The Mamiya family is seeking a husband for their daughter, Noriko, but she has ideas of her own. Played by the extraordinary Setsuko Hara, Noriko impulsively chooses her childhood friend, at once fulfilling her family’s desires while tearing them apart. A seemingly simple story, Early Summer is one of Yasujiro Ozu’s most complex works—a nuanced examination of life’s changes across three generations. The Criterion Collection is proud to present one of the director’s most enduring classics. —The Criterion Collection
Yasujiro Ozu was born in the old Fukagawa district of Tokyo, to a fertilizer merchant, in 1903. In 1923, after a couple of years as an assistant teacher in rural Japan, Ozu was hired as assistant cameraman at the Shochiku Motion Picture Company. Early in his career, Ozu began to experiment with an idiosyncratic film style that ran contrary to the conventions of Japanese or Hollywood cinema of the day. He strove to reduce and simplify his film style; he cast such mainstays as the fade, the dissolve, and the pan from his cinematic palette. He shot solely from a low camera angle, using a 50mm lens, and he subordinated spatial continuity to visual aesthetics. Ozu directed his first film in 1927,The Sword of Penitence. In 1932, he began to hit his creative stride with the touching comedy I Was Born, But…, which was his first commercial success. During World War II, he made few films such as There Was a Father.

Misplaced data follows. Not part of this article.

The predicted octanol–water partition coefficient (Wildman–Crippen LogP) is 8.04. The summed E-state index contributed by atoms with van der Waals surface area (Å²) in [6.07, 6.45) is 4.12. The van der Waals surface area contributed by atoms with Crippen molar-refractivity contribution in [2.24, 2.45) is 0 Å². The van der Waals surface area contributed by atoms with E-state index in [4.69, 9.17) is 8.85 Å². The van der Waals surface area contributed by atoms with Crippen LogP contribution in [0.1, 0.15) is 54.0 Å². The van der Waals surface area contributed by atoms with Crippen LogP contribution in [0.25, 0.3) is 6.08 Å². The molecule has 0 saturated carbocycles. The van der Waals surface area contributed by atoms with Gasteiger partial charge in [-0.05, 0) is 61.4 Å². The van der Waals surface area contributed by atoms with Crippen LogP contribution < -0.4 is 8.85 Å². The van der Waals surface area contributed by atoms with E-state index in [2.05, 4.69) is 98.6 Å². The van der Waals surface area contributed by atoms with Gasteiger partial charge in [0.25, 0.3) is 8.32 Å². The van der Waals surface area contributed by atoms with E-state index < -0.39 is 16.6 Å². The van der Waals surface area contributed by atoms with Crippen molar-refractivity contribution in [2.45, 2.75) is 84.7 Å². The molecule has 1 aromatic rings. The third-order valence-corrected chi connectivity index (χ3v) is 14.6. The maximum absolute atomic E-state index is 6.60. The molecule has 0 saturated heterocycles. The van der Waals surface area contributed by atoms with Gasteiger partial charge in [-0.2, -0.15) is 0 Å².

After the war, Ozu reached his creative peak and made some of his finest… read more
Even among so many masterpieces by Ozu, if there is any film by Ozu which fits into the "lost paradise of cinema" (Wim Wenders on Ozu) than this film, his film.Even though a film on ordinary people and on every day life, it is well a film which makes me feel the rotation of the earth.
It's like something that I've never experienced before. The climax seems to happen 40 minutes before the movie ends, when Noriko accepts she wants to marry. A sentimental feeling is present and sustained for the following forty minutes until everyone gets to express how they feel. Then, it just ends, without actually resolving any issues, but leaving us with the lingering feeling that everything will be fine.
The centerpiece of Ozu's Noriko Trilogy is a deceptively simple masterpiece in which we, the audience, have the pleasure of spending two hours in the company of the Mamiya family. We enjoy seeing them go about their everyday lives and then as the film nears its completion we feel we know these characters intimately and are saddened to see the family broken apart by Noriko's decision to marry. A quite beautiful film..
Best known in the West for her work with Ozu, Awashima performed well into her 80s.
“Touched by a masterpiece, a person begins to hear in himself that same call of truth which prompted the artist to his creative act. When a link is established between the work and its beholder, the… read review
I am glad to have spent my Sunday morning on this classic by Ozu. I was trying to think of something as delectable as this movie and could find nothing in comparison. This is probably because not only… read review
This is an excellent film and I enjoyed it, but for some reason it didn’t register as much as the other Ozu film I’ve seen, ‘Late Spring.’ Noriko, the two small boys (especially the youngest) and… read review